Northwest Athletic Director Andy Peterson confirmed the sentiment described in the tweet, saying that in-person and “blended” classes would be suspended, along with coursework for those classes. The delay, Peterson said, is being implemented to give faculty time to prepare for an indefinite move to online-only coursework, should the spread of COVID-19 call for such measures.

1:30 p.m.

International Involvement Center working with Northwest study abroad students

Director of the International Involvement Center Phil Hull said the recent travel restrictions from Europe to the U.S. will not affect Northwest study abroad students.

As travel from Europe to the U.S. is restricted in some countries but not all, U.S. citizens are not subject to the ban. Therefore, Northwest study abroad students will not be banned from returning home.

"Things continue to evolve and we remain in contact with students, their host universities and program providers as more information becomes available," Hull said.

Hull said the process of communicating travel plans with students has been underway since mid-February. No students were studying abroad in Asia, so the countries affected earliest with the coronavirus did not impact the study abroad program at Northwest.

One student who was studying in Rome, Italy saw her program canceled and has been back in the U.S. since March 6.

Four other students saw their programs canceled and are returning within the next week, Hull said.

Three additional students are studying in countries at a level-one advisory and, to date, have decided to stay enrolled in their programs.

11:30 a.m.

Nodaway County Health Center tasked with keeping schools, businesses informed

The Nodaway County Health Center’s main task moving forward will be to keep up with and share the information they are receiving from the Centers for Disease Control and Prevention and Missouri Department of Health. 

Nodaway County Health Administrator Tom Patterson was not directly involved in the decision Northwest made to suspend in-person classes until March 23 due to concerns over COVID-19, but he was in communication with Northwest throughout the decision making process. 

The health center has one testing kit for COVID-19. 

Patterson does support the University’s decision and said that this was a logical strategy to interrupt the disease process.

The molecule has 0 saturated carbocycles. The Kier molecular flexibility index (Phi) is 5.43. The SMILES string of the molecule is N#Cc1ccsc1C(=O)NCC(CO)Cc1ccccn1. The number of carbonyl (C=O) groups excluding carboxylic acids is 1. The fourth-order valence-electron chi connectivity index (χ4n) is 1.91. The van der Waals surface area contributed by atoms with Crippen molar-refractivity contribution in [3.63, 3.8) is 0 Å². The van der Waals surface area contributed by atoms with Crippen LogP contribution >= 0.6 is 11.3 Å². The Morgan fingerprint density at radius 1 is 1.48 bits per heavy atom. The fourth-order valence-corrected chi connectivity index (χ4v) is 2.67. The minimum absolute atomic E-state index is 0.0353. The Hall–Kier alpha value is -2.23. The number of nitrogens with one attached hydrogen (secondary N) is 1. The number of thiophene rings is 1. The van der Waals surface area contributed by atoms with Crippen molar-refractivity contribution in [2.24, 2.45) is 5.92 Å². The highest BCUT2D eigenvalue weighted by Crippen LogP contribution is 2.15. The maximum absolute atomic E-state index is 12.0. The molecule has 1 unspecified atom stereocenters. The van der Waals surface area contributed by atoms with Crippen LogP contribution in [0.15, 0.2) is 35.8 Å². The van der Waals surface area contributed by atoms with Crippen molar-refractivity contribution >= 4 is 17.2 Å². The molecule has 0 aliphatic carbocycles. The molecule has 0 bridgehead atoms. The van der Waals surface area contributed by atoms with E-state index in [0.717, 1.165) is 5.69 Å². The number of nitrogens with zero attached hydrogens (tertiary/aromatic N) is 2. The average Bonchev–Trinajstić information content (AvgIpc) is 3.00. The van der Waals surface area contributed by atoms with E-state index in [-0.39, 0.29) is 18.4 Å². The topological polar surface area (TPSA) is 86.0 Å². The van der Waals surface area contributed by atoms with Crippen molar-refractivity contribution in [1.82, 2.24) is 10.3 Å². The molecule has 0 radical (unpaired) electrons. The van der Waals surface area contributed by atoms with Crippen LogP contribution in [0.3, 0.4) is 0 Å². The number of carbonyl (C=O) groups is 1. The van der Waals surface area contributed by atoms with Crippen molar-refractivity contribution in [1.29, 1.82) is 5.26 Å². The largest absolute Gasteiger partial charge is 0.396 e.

Northwest is using the method of social distancing Patterson said, which is a common strategy used to interrupt the spread of respiratory diseases. Patterson and the Nodaway County Health Center have been receiving information from the CDC as well as the Missouri Department of Health and Senior Services. The health center is tasked with spreading that information.

“This situation is fluid, information is developing every day. So, as we receive guidance we share that with the schools and University and even local businesses,” Patterson said.

Nodaway County Health Center is experienced in dealing with respiratory and flu outbreaks much like it did H1N1 virus, also known as swine flu, in 2009 Patterson said.

“There are a lot of mechanisms in place to deal with respiratory diseases,” Patterson said. “This time of year in general with colds and flu going around you want to take standard precautions.”

Those standard precautions are routine and thorough handwashing, using hand sanitizer and staying home if you feel ill Patterson said. Paterson urged members of the public to remain calm during this time.

“We are trying to encourage people to remain calm and not be hysterical,” Patterson. “Being hysterical is not going to help you it’s only going to make it worse.”

Nodaway County Health Center is a part of a network of other local health agencies and they can call upon neighboring health agencies for assistance. It is not uncommon for local public health agencies to reach out and help each other and that is a possibility if there is a COVID-19 case in Nodaway County.

10:02 a.m.

President John Jasinski confirmed eight Northwest students are still abroad.

As travel concerns widen, Director of the International Involvement center Phil Hull is communicating with students abroad in an effort to bring them back to the U.S.

Jasinski said he is proud of the steadfast work the University has executed so far.

 “We pride ourselves on having strong partnerships with external resources,” Jasinski said. “As the situation changes day by day, hour by hour, the hiccup would be it is fast changing and you have to be fast in response and proactive. And we have been.”

March 11

9:16 p.m.

Northwest postpones resumption of in-person classes on both campuses 

In response to the coronavirus pandemic, Northwest will postpone the resumption of in-person classes at its Maryville and Kansas City, Missouri locations until March 23.

In a March 11 email message from University President John Jasinski, Northwest students, faculty and staff were told residence halls will open March 15 as originally planned to allow for students to return if needed. Campus Dining will also provide “scaled back operations” the week of March 15 for those living on campus.

Jasinski said the postponing of classes comes by heeding the recommendations of public health organizations.

“This is truly a unique situation that, as we have seen, is evolving in unpredictable ways,” Jasinski said in a University press release. “As Bearcats, we will continue to adapt.”

While classes are postponed, students are expected to continue coursework, internships, and profession-based experiences as directed by faculty and advisers.

The campus will remain open and operational the week of March 15, as faculty and staff are expected to report to campus as scheduled, whereupon they will receive more information from University leaders.

Horace Mann Laboratory School and the Phyllis and Richard Leet Center for Children and Families will remain open as normal.

Northwest Athletics has suspended ticket sales for the 2020 NCAA Division II Central Region men’s basketball tournament after a statement March 11 from NCAA President Mark Emmert regarding the coronavirus.

The University published a webpage for coronavirus response updates as they come, and advise keeping up on latest national updates, as well as checking the University calendar for changes and cancellations.